Even before reaching the end of February, a raft of new technologies and products have already caused a stir. The arrival of Microsoft’s Vista was met with swathes of headlines calling it the "best operating system in the world".
Among those phasing in a raft of new products is Adobe Systems. It announced that Adobe Flash Lite, its mobile software, will support video. Flash Lite 3, which is due to be launched early this year, will see video from the desktop move to mobile phones and portable devices, meaning marketers can offer more engaging experiences for users.
Adobe’s merger with Macromedia in late 2005 saw two giants of the creative technology world come together in a formidable partnership. Many observers say Macromedia spied opportunities in new media that Adobe failed to spot, and that Adobe wanted to get its hands on Macromedia products such as Dreamweaver, Flash and Flex.
Whatever the whys and wherefores, Adobe’s role in the digital world cannot be ignored. From readable files in PDF formats to creative programmes such as Creative Suite and Flash, Adobe technology is everywhere. Indeed, its Flash technology is having a huge effect on the way video is provided over the Net.
Whether it’s television content such as Lost and Desperate Housewives or video clips on social networking sites such as YouTube and MySpace, Flash is ubiquitous. And it is the rich-media applications and formats that it can deliver, which are most exciting for marketers.
New technologies and creative tools mean that online mobile internet experiences are richer and more rewarding. And in an exclusive interview with Marketing Week, Ann Lewnes, Adobe senior vice-president of corporate marketing and communications, and Mark Wheeler, Adobe marketing director for Northern Europe, say their mission is to help their consumers get the most from their portfolio of creative and technological products.
Lewnes and Wheeler explain that Adobe’s new product line-up is all about creating the ultimate engaging experience. "All our products engender engagement and innovation," says Lewnes, adding that whether it be Flash-enabled mobile devices or rich-media applications that bypass browsers, Adobe has created products and applications that marketers can leverage to communicate with consumers and create a truly immersive brand experience.
"Rich video marketing content is much more immersive and our products can help brands to build and create engaging experiences for consumers. It is up to us to educate our clients about the innovative campaigns that they can develop with new applications and programmes," says Lewnes.
Wheeler espouses the same doctrine and says the launch of Adobe Apollo is the most important development for the company in the immediate future. Apollo will allow clients to develop a range of rich-media applications which mean users can download applications and "widgets" on to their desktops and upload content online without having to go via an internet browser. But for marketers, says Lewnes, the most important development is that such applications and tools can be branded.
Jamie Riddell of digital agency Cheeze believes that such opportunities for branding and brand engagement are vital in the new media landscape that is fast becoming dominated by consumers’ own content. He says free-branded widgets that offer users a genuine service or tool have great potential. He says: "Widgets are fun and free for the consumer. Offer consumers a useful widget and they will download it. Widgets are undoubtedly a potentially powerful resource. We have already seen great response to live search functionality on banners, this is just transporting it to the desktop."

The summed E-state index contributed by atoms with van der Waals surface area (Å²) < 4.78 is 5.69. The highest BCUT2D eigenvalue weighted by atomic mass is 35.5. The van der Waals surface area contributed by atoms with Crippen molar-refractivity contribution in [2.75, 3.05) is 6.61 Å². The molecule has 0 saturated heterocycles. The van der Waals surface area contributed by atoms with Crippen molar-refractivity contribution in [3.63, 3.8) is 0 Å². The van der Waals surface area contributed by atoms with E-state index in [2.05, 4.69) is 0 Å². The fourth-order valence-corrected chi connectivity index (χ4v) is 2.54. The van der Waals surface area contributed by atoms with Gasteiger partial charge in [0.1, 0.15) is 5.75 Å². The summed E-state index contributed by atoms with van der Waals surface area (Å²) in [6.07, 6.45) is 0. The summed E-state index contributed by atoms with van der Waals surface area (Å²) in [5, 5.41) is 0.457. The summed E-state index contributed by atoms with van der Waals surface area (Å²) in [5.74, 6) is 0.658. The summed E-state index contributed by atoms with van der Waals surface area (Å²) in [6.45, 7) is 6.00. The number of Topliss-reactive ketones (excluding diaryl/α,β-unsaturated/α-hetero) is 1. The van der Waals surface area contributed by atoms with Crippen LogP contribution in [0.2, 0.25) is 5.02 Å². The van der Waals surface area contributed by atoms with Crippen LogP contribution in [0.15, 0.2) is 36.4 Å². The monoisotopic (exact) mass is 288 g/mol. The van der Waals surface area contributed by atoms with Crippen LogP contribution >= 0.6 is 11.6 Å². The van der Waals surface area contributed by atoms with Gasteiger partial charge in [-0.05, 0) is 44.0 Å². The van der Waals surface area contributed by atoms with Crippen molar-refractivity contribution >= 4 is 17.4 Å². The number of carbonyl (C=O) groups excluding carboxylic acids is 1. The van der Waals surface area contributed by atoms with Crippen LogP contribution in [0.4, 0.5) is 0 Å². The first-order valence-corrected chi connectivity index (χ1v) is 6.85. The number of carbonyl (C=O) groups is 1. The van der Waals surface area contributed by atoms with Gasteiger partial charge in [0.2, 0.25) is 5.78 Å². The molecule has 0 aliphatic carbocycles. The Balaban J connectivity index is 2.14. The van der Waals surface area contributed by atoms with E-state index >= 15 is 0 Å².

"It is up to Adobe to educate its clients – marketers, creatives – about what our new products can do for them. Apollo can help them to create a completely branded experience," she says. "Apollo and other applications offer a breakthrough in how people work with the Web – and branding is so important. Before, when people clicked on a video link, they saw the brand of the media player being displayed. Now companies can customise the content and brand the links with their own identity."
As well as opportunities for marketers to ensure their identity is at the forefront of consumers’ minds, Lewnes says other tools, such as virtual conferencing, will all benefit brand marketers.
The launches from Microsoft and Adobe may be exciting, but Chris Clarke, executive creative director at Modem Media, says it will be some time before they gain critical mass and become of real use to marketers and brands. However, he adds, new developments in creative delivery will mean agencies can get "ideas out there more quickly and easily".
He says the Ribbon technology on Microsoft’s Vista, which offers the widgets that most Mac users have been using for some time, is the most interesting development and that Adobe’s product offering holds great promise. But he warns against "brand slapping".
"It’s vitally important to think about the audience," explains Clarke. "It’s easy enough to get excited about new ideas and the latest gizmo, but often there is precious little thought about the benefit to the user. You must ensure that this approach to branding widgets and other applications benefits your customers."
Clarke believes these new developments in content delivery offer great opportunities for brand promoters and marketers. He says that as the general public appears to be less and less responsive to banner and button ads and are receiving less exposure to online advertising owing to the use of ad blockers, any new form of brand engagement represents a positive step for marketers.
He adds: "Good creative tools and delivery systems are all very well, but they are no substitute for a great idea."